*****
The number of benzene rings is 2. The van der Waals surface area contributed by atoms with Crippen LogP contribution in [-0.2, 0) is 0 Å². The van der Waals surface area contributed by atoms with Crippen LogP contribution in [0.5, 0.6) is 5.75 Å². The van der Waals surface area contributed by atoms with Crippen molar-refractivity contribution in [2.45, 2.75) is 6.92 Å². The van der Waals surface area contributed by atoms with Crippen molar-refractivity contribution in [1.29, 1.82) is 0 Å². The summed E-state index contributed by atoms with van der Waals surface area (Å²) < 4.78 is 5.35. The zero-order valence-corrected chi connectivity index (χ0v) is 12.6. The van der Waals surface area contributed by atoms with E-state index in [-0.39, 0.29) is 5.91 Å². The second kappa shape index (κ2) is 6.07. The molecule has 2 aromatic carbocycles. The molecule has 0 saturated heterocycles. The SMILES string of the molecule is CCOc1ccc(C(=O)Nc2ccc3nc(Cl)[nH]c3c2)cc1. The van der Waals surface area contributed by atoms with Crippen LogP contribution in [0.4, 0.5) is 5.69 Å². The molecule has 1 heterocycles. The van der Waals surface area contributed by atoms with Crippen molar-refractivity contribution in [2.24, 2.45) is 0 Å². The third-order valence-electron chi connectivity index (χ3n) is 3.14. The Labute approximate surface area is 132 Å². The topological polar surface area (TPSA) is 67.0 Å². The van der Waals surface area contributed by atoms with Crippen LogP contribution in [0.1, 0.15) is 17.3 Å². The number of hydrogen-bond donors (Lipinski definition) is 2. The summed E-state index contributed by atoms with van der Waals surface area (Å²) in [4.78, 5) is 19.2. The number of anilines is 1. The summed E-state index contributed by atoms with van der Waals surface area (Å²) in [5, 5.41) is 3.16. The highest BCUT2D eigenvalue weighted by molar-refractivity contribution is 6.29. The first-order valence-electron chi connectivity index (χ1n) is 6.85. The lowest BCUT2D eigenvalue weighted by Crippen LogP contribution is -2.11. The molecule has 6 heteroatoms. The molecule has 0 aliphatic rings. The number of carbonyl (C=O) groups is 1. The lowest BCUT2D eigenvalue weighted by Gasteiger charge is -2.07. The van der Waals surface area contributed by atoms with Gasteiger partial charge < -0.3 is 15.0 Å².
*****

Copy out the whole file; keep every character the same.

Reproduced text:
The number of benzene rings is 2. The van der Waals surface area contributed by atoms with Crippen LogP contribution in [-0.2, 0) is 0 Å². The van der Waals surface area contributed by atoms with Crippen LogP contribution in [0.5, 0.6) is 5.75 Å². The van der Waals surface area contributed by atoms with Crippen molar-refractivity contribution in [2.45, 2.75) is 6.92 Å². The van der Waals surface area contributed by atoms with Crippen molar-refractivity contribution in [1.29, 1.82) is 0 Å². The summed E-state index contributed by atoms with van der Waals surface area (Å²) < 4.78 is 5.35. The zero-order valence-corrected chi connectivity index (χ0v) is 12.6. The van der Waals surface area contributed by atoms with E-state index in [-0.39, 0.29) is 5.91 Å². The second kappa shape index (κ2) is 6.07. The molecule has 2 aromatic carbocycles. The molecule has 0 saturated heterocycles. The SMILES string of the molecule is CCOc1ccc(C(=O)Nc2ccc3nc(Cl)[nH]c3c2)cc1. The van der Waals surface area contributed by atoms with Crippen LogP contribution in [0.4, 0.5) is 5.69 Å². The molecule has 1 heterocycles. The van der Waals surface area contributed by atoms with Crippen molar-refractivity contribution in [2.24, 2.45) is 0 Å². The third-order valence-electron chi connectivity index (χ3n) is 3.14. The Labute approximate surface area is 132 Å². The topological polar surface area (TPSA) is 67.0 Å². The van der Waals surface area contributed by atoms with Crippen LogP contribution in [0.1, 0.15) is 17.3 Å². The number of hydrogen-bond donors (Lipinski definition) is 2. The summed E-state index contributed by atoms with van der Waals surface area (Å²) in [4.78, 5) is 19.2. The number of anilines is 1. The summed E-state index contributed by atoms with van der Waals surface area (Å²) in [5, 5.41) is 3.16. The highest BCUT2D eigenvalue weighted by molar-refractivity contribution is 6.29. The first-order valence-electron chi connectivity index (χ1n) is 6.85. The lowest BCUT2D eigenvalue weighted by Crippen LogP contribution is -2.11. The molecule has 6 heteroatoms. The molecule has 0 aliphatic rings. The number of carbonyl (C=O) groups is 1. The lowest BCUT2D eigenvalue weighted by Gasteiger charge is -2.07. The van der Waals surface area contributed by atoms with Gasteiger partial charge < -0.3 is 15.0 Å².